Originally Posted by pandamonk
I watched part of the 9/11 section of the movie, once the claim that Flight 77 vaporized came up, I quit watching the movie.
Anyways, here are a few examples of steel framed structures fully collapsing or partially collapsing due to fire, along with a bit of information:
"As Frank Brannigan states in his Building Construction for the Fire Service text there are still some misconceptions that steel construction and steel buildings are safe when attacked by fire. This is as far from the truth as you can imagine."
Three multi-storey buildings collapsed due to fire after burning less than two hours
The Windsor Tower in Madrid, Spain suffered a major fire in 2005, this resulted in the failure of the steel frame on the upper floors of the building, only the concrete core remained standing.
The steel roof of a large exhibition hall quickly failed in a fire.
A toilet paper factory collapsed during a fire, “Intense heat buckled the steel girders holding the roof.”
The steel frame of the Site and Sound Theater in Pennsylvania weakened and partially collapsed due to fire.
Debunking911.com takes some good excerpts from the report above and adds comments in 
“On the morning of January 28, 1997, in the Lancaster County, Pennsylvania township of Strasburg, a fire caused the collapse of the state-of-the-art, seven year old Sight and Sound Theater and resulted in structural damage to most of the connecting buildings.
The theater was a total loss, valued at over $15 million.
The theater was built of steel rigid frame construction to allow for the large open space of the auditorium, unobstructed by columns... The interior finish in the auditorium was drywall.
The stage storage area, prop assembly building, and prop maintenance building were protected with a sprayed-on fire resistant coating on all structural steel. The plans called for the coating to meet a two-hour fire resistance assembly rating. The sprayed-on coating, which was susceptible to damage from the movement of theater equipment, was protected by attaching plywood coverings on the columns to a height of eight feet.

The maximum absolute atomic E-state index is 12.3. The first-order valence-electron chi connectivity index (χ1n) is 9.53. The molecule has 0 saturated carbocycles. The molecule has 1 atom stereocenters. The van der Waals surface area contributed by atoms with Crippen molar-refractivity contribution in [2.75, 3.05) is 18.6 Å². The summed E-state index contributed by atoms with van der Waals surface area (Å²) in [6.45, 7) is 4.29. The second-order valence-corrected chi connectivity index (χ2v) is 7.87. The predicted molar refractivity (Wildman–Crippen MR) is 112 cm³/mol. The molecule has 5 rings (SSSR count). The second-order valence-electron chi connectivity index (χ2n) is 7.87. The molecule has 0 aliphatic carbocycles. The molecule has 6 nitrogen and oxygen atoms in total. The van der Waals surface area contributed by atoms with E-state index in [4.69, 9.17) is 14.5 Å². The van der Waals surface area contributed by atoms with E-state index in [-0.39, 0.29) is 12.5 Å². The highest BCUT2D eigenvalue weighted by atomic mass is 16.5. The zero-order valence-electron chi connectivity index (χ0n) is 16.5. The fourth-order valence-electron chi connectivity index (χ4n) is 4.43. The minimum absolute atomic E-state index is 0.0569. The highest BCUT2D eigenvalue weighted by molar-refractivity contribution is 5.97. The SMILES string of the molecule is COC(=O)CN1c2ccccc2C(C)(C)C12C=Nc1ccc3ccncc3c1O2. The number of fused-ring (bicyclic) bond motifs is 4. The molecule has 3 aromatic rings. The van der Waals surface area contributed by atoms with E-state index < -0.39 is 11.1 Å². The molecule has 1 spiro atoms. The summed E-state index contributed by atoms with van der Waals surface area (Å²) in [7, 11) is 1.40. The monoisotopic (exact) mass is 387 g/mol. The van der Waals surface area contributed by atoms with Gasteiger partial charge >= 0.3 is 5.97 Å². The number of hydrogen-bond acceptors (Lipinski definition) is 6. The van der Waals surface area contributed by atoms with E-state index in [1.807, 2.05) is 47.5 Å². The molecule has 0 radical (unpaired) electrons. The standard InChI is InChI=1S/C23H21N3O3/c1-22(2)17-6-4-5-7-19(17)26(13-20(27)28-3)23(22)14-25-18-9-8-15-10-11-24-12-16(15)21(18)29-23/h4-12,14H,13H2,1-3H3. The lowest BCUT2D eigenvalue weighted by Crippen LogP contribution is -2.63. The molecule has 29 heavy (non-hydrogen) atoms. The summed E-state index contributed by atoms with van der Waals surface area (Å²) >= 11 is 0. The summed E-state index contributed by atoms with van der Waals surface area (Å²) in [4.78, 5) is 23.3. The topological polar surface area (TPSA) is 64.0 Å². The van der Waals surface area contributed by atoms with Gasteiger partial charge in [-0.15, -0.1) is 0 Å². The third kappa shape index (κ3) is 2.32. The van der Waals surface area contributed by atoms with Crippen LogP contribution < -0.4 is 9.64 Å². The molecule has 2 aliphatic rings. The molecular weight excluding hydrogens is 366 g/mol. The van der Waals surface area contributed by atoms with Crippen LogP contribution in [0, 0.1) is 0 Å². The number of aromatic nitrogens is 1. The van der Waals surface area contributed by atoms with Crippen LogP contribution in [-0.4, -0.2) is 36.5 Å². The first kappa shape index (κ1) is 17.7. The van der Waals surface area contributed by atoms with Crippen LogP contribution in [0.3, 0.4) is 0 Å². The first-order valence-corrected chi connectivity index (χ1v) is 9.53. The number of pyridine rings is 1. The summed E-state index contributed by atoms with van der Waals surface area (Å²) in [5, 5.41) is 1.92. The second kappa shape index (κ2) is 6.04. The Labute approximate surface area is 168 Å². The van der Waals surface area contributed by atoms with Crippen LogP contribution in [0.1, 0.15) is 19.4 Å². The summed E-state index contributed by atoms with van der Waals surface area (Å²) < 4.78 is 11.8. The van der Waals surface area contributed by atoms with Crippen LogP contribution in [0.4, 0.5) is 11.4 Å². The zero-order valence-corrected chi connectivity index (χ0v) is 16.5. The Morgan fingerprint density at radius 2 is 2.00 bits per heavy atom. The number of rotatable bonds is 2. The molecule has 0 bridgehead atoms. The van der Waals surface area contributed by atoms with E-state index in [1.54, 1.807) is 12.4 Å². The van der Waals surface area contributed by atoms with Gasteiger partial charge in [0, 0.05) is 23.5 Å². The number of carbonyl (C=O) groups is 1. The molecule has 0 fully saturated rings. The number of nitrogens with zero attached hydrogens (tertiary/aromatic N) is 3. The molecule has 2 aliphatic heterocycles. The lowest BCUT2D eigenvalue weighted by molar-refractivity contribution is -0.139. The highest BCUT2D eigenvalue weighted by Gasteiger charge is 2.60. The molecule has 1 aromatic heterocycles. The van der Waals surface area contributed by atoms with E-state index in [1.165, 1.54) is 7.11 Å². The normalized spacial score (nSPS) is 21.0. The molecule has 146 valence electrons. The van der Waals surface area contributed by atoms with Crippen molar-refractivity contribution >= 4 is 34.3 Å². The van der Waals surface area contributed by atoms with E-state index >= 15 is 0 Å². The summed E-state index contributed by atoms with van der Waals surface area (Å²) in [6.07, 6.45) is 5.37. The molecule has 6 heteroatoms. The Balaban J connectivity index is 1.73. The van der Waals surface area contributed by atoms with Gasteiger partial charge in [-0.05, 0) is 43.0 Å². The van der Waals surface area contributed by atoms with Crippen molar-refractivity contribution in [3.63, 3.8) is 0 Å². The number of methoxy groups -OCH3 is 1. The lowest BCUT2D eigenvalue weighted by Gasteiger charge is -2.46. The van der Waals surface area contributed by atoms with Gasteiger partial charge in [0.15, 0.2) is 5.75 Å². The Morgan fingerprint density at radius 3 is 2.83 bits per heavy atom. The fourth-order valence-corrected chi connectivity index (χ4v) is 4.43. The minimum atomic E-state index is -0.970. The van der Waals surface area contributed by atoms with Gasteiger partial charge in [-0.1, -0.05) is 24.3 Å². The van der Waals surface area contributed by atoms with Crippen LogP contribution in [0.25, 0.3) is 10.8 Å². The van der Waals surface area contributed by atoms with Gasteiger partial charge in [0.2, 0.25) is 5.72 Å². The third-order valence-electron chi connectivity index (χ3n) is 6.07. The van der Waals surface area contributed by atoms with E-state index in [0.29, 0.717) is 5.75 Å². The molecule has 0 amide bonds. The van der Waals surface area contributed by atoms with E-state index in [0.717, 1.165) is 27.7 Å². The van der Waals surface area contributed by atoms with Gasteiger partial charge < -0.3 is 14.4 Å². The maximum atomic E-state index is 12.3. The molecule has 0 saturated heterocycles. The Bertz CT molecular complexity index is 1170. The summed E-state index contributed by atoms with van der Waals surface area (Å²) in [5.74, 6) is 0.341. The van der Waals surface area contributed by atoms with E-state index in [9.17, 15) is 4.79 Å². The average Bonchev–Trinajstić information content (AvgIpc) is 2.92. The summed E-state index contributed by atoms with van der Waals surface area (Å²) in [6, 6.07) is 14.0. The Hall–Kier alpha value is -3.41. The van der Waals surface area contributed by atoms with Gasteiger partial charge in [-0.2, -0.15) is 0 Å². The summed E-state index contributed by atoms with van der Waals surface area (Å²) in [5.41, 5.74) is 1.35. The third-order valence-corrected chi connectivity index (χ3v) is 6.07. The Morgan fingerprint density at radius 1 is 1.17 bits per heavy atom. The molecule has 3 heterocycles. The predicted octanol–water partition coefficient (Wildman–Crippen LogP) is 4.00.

The walls of the storage area beneath the stage were layered drywall to provide a two-hour fire protection rating for the mezzanine offices [the WTC used drywall as fire protection in the central core] , and sprayed-on fire-resistant coatings on the structural
steel columns and ceiling bar joists supporting the stage floor.
The two theater employees told the State Police Fire Investigator that when they first discovered the fire they noticed that the sprayed-on fire proofing had been knocked off the underside of the stage floor bar joists and support steel. The fire proofing was hanging on the wire mesh used to hold the coating to the overhead. The investigation revealed that the construction company's removal of the stage floor covering down to the corrugated decking involved striking the floor hard enough to knock off the sprayed-on protection, exposing the structural steel and bar-joists in the storage area. [The theater's spray-on fireproofing was newer and more modern than at the WTC, The theater was only seven years old. If striking the floor during renovations was enough to dislodge it imagine the impact of a 767]
Temperatures of 1000° F can cause buckling and temperatures of 1500° F can cause steel to lose strength and collapse. When the heat and hot gases reached the stage ceiling they extended horizontally into the auditorium, causing the roof to fail all the way to the lobby fire wall. The fire also extended horizontally from the stage to the elevated hallway, causing the structural steel to fail and buckle in the prop assembly and prop maintenance buildings
Once the heat of the fire caused the structural steel to fail in the storage area (aided by the damage to the sprayed-on fire protection during renovation), interior firefighting became too hazardous to continue. The truck crews ventilating the roof noted metal discoloration and buckling steel.